STEVE Millard was living at 27 Victoria Avenue when he joked to his wife Jo that he'd have to buy the neighbouring terrace house Lumeah if it ever came on the market.
"I'd heard of people trying to buy it before with little luck, so I made the joke fairly comfortably thinking the day would never come," he said.
"But when it did go on the market I had to stick to my word and buy it."
Mr Millard said Lumeah was in perfect structural condition, a testament to its quality of construction, but had been neglected with no one living there for about 30 years.
The Millards spent six months getting the 1889 Abram Crawford Esquire house to a habitable state with water and sewerage before moving over from next door.
During their restoration, they came across many interesting things.
"There were old newspapers from 1914 scrunched up in balls behind things, and bits of hairclips and other pieces," Jo Millard said.
"We don't want to lose anything we had found because it's all part of the story."
The Millards have transformed the doors to the old stable out the back into a feature in the garden, and cleaned up and framed old bathroom tiles they discovered.
The house mainly follows its original floor plan, with one bedroom turned into a main bathroom, and a linen closet reduced to make an en suite.
"We refrained from knocking down walls to make it open plan," Ms Millard said.
The front rooms are mirrored, with a drawing room and lounge room, with the kitchen and dining room at the back of the house.
"If we had have made it open plan, the front rooms would have been museum pieces we wouldn't have used, and we wanted to use the whole house."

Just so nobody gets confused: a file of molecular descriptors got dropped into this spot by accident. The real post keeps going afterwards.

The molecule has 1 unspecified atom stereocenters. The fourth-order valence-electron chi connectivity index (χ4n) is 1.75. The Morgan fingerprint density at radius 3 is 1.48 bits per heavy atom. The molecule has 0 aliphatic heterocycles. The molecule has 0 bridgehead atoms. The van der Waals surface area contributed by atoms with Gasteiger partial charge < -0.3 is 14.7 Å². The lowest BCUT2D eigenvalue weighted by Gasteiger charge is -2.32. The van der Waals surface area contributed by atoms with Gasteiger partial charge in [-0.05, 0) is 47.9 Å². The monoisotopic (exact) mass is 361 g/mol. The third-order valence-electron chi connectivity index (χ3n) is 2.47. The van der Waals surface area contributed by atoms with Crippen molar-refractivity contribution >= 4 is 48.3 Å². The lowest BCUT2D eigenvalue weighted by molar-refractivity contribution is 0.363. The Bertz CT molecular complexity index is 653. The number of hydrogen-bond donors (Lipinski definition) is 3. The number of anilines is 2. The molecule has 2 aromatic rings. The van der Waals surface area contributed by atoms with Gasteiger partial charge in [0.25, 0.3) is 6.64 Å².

They've ensured it functions as a modern house, with the butler's pantry now adjoining the kitchen and the laundry where the original butler's pantry was and the maid's room is a study and breakfast area.
"It now has all the modern niceties while keeping its Victorian feel."
"It now has all the modern niceties while keeping its Victorian feel"
The couple have shared ideas with the other new owners of the terrace homes next door. Mr Millard said if all three terrace homes were combined, there might have been one intact original house with all the features.
Ms Millard said the grand five metre ceilings were fitting with the Victorian era making a grand statement.
"But the ceiling size actually reduces on your way to the back of the house," she said.
"There aren't cornices towards the back of the house, the Victorian era was all about impressions."
With family in Adelaide who they regularly visit, the Millards have ensured the garden is low maintenance.
"We wanted it to be a house we could 'lock up and leave'," Mr Millard said.
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